"Our policy is pretty simple," he said. "If you aren't ready to get married, then you aren't ready to date. We have the teens look at seven or eight criteria that need to be in place before they date. We ask them to ask themselves: Do you have a stable relationship with Jesus? Are the primary relationships in your life — parents, siblings, peers, authority figures — healthy? Are you free of serious sin?"

The priest said the parish is only making recommendations for the families and the teenagers to discuss and, hopefully, act upon. But he emphasized that, if Christian families don't develop an approach to dating, then modern secular American culture may settle the matter in ways they can't accept.

"We've been lobbying all along to have the teens resist the onslaught of lust and promiscuity. We have a set of pregnant teens, like any other parish. Lots of things get delayed when you are building a church, but we want to move chastity education in the parish from junior high down to fifth and sixth grade," he said.

Parents can request copies of the criteria from the parish office, but it is the teens who eventually must decide to use them, Fr. Fride said.

"We are expecting the teens to become mature, to form their judgment and know themselves," he said. "If we can't expect them to handle this much responsibility for honest self-examination, then how can we expect them to judge rightly in the emotionally charged context of a steady dating relationship?"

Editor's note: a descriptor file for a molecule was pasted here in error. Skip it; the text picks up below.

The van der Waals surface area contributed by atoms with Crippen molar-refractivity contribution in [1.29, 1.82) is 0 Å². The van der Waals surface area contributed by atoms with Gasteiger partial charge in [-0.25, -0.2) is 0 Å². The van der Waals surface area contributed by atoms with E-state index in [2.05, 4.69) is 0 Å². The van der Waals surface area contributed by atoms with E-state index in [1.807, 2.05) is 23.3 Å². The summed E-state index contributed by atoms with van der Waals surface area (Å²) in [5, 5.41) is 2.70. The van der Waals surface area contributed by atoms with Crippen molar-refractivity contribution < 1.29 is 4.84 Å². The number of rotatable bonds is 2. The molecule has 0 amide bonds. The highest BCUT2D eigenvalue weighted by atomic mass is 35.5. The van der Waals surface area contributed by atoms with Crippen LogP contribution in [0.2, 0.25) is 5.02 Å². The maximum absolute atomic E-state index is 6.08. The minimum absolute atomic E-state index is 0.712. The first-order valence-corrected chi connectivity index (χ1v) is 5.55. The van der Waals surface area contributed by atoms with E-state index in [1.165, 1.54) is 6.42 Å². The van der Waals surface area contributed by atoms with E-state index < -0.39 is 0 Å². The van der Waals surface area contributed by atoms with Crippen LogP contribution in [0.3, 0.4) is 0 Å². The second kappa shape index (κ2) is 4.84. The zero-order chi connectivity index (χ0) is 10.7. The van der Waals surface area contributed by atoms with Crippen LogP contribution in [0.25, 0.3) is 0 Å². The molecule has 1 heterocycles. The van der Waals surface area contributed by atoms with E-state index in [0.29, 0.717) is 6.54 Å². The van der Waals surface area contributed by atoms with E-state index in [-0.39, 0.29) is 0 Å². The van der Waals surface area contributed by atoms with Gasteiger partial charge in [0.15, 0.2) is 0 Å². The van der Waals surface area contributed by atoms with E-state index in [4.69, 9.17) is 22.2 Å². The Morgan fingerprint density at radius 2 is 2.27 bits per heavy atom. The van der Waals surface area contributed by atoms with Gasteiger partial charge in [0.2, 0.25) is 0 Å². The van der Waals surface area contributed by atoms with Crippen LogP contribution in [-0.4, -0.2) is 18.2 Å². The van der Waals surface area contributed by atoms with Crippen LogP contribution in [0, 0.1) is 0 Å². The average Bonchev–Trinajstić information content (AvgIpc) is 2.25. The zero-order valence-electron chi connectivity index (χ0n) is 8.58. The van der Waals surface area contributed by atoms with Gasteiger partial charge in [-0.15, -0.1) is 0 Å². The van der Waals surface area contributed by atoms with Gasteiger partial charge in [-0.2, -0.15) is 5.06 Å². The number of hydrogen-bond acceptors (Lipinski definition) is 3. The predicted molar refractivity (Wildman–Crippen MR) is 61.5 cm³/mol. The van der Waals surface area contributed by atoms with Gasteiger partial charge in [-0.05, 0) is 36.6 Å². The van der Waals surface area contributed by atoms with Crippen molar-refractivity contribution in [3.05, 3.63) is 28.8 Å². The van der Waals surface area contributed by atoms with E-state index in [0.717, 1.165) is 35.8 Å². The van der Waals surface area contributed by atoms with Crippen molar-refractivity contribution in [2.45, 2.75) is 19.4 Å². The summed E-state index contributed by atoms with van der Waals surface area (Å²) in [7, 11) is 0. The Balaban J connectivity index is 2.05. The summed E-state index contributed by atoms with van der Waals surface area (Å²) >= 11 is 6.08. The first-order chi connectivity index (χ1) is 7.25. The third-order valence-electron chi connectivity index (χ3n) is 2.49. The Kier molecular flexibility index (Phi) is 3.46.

Ozog said healthy peer relationships are essential. Teens use the parish youth group, Life Teen, to build friendships and have fun without dating.

"Teens need to develop healthy, strong friendships with both sexes. They can have male-female relationships that are non-dating and healthy. They don't have to flirt with a boy to hang out with him," she explained.

Parishioner Connie Hansen said this tactic must be working. Although she didn't know the parish made recommendations against it, she said her teens, 17 and 15, don't engage in recreational dating. "They are involved in Pioneers for Christ (see page 7, this issue), in Mission Christ high-school prayer meetings on Fridays, and in Life Teen," she said. "They have that active fun environment and they really build close relationships with their friends. They love going to these things and wouldn't give them up for something else. They don't need dating," she concluded.

To read a sample chapter from I Kissed Dating Goodbye by Joshua Harris see
The Seven Habits of Highly Defective Dating

ACKNOWLEDGEMENT

Kate Ernsting. "Beyond Dating." Credo (June 2001).

Credo is an independent Catholic weekly newspaper based in Ann Arbor, Michigan.

THE AUTHOR

Kate Ernsting writes for Credo.

Copyright © 2001 Credo